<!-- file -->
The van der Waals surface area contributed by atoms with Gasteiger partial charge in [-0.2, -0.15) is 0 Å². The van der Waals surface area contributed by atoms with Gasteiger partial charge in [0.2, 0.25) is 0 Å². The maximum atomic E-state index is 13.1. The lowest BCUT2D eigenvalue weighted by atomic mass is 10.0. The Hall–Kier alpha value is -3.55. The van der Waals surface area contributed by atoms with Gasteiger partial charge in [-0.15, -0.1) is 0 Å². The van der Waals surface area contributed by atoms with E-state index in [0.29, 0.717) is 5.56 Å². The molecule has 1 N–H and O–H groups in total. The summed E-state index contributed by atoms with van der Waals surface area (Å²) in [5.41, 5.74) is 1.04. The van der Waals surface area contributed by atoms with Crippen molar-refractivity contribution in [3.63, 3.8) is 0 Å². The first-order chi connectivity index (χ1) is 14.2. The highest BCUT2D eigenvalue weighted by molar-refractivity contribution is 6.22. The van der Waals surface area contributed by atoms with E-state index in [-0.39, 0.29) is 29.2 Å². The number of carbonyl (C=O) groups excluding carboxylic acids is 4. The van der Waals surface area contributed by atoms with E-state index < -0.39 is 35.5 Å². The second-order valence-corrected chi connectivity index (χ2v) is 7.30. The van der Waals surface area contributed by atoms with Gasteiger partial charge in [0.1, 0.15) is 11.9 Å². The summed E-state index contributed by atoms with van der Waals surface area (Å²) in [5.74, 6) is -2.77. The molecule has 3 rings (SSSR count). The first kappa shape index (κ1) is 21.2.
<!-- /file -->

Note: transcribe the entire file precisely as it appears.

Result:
The van der Waals surface area contributed by atoms with Gasteiger partial charge in [-0.2, -0.15) is 0 Å². The van der Waals surface area contributed by atoms with Gasteiger partial charge in [0.2, 0.25) is 0 Å². The maximum atomic E-state index is 13.1. The lowest BCUT2D eigenvalue weighted by atomic mass is 10.0. The Hall–Kier alpha value is -3.55. The van der Waals surface area contributed by atoms with Gasteiger partial charge in [-0.15, -0.1) is 0 Å². The van der Waals surface area contributed by atoms with E-state index in [0.29, 0.717) is 5.56 Å². The molecule has 1 N–H and O–H groups in total. The summed E-state index contributed by atoms with van der Waals surface area (Å²) in [5.41, 5.74) is 1.04. The van der Waals surface area contributed by atoms with Crippen molar-refractivity contribution in [3.63, 3.8) is 0 Å². The first-order chi connectivity index (χ1) is 14.2. The highest BCUT2D eigenvalue weighted by molar-refractivity contribution is 6.22. The van der Waals surface area contributed by atoms with E-state index in [-0.39, 0.29) is 29.2 Å². The number of carbonyl (C=O) groups excluding carboxylic acids is 4. The van der Waals surface area contributed by atoms with E-state index < -0.39 is 35.5 Å². The second-order valence-corrected chi connectivity index (χ2v) is 7.30. The van der Waals surface area contributed by atoms with Gasteiger partial charge in [0.1, 0.15) is 11.9 Å². The summed E-state index contributed by atoms with van der Waals surface area (Å²) in [5.74, 6) is -2.77. The molecule has 3 rings (SSSR count). The first kappa shape index (κ1) is 21.2.